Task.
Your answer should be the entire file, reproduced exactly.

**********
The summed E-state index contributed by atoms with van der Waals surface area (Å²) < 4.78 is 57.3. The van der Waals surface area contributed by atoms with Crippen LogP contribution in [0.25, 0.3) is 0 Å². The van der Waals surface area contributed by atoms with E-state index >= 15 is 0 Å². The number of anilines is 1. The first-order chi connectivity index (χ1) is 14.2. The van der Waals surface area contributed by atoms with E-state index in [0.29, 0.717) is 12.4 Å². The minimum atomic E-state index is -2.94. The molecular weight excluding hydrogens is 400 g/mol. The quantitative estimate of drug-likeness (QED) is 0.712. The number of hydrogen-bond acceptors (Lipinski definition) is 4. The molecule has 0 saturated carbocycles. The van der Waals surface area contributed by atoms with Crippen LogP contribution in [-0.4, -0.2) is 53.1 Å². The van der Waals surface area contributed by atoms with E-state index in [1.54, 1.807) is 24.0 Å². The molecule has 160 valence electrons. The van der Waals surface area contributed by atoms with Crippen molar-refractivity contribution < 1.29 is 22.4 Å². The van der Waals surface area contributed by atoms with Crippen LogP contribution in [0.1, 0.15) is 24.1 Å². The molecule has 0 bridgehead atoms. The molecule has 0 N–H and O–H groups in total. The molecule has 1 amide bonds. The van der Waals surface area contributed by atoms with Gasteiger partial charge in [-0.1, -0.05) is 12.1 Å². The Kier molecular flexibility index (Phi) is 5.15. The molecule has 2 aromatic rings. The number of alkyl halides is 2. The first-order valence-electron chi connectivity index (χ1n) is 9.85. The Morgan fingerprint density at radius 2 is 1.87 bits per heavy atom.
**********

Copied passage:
The summed E-state index contributed by atoms with van der Waals surface area (Å²) < 4.78 is 57.3. The van der Waals surface area contributed by atoms with Crippen LogP contribution in [0.25, 0.3) is 0 Å². The van der Waals surface area contributed by atoms with E-state index >= 15 is 0 Å². The number of anilines is 1. The first-order chi connectivity index (χ1) is 14.2. The van der Waals surface area contributed by atoms with E-state index in [0.29, 0.717) is 12.4 Å². The minimum atomic E-state index is -2.94. The molecular weight excluding hydrogens is 400 g/mol. The quantitative estimate of drug-likeness (QED) is 0.712. The number of hydrogen-bond acceptors (Lipinski definition) is 4. The molecule has 0 saturated carbocycles. The van der Waals surface area contributed by atoms with Crippen LogP contribution in [-0.4, -0.2) is 53.1 Å². The van der Waals surface area contributed by atoms with E-state index in [1.54, 1.807) is 24.0 Å². The molecule has 160 valence electrons. The van der Waals surface area contributed by atoms with Crippen molar-refractivity contribution < 1.29 is 22.4 Å². The van der Waals surface area contributed by atoms with Crippen LogP contribution in [0.1, 0.15) is 24.1 Å². The molecule has 0 bridgehead atoms. The molecule has 0 N–H and O–H groups in total. The molecule has 1 amide bonds. The van der Waals surface area contributed by atoms with Gasteiger partial charge in [-0.1, -0.05) is 12.1 Å². The Kier molecular flexibility index (Phi) is 5.15. The molecule has 2 aromatic rings. The number of alkyl halides is 2. The first-order valence-electron chi connectivity index (χ1n) is 9.85. The Morgan fingerprint density at radius 2 is 1.87 bits per heavy atom.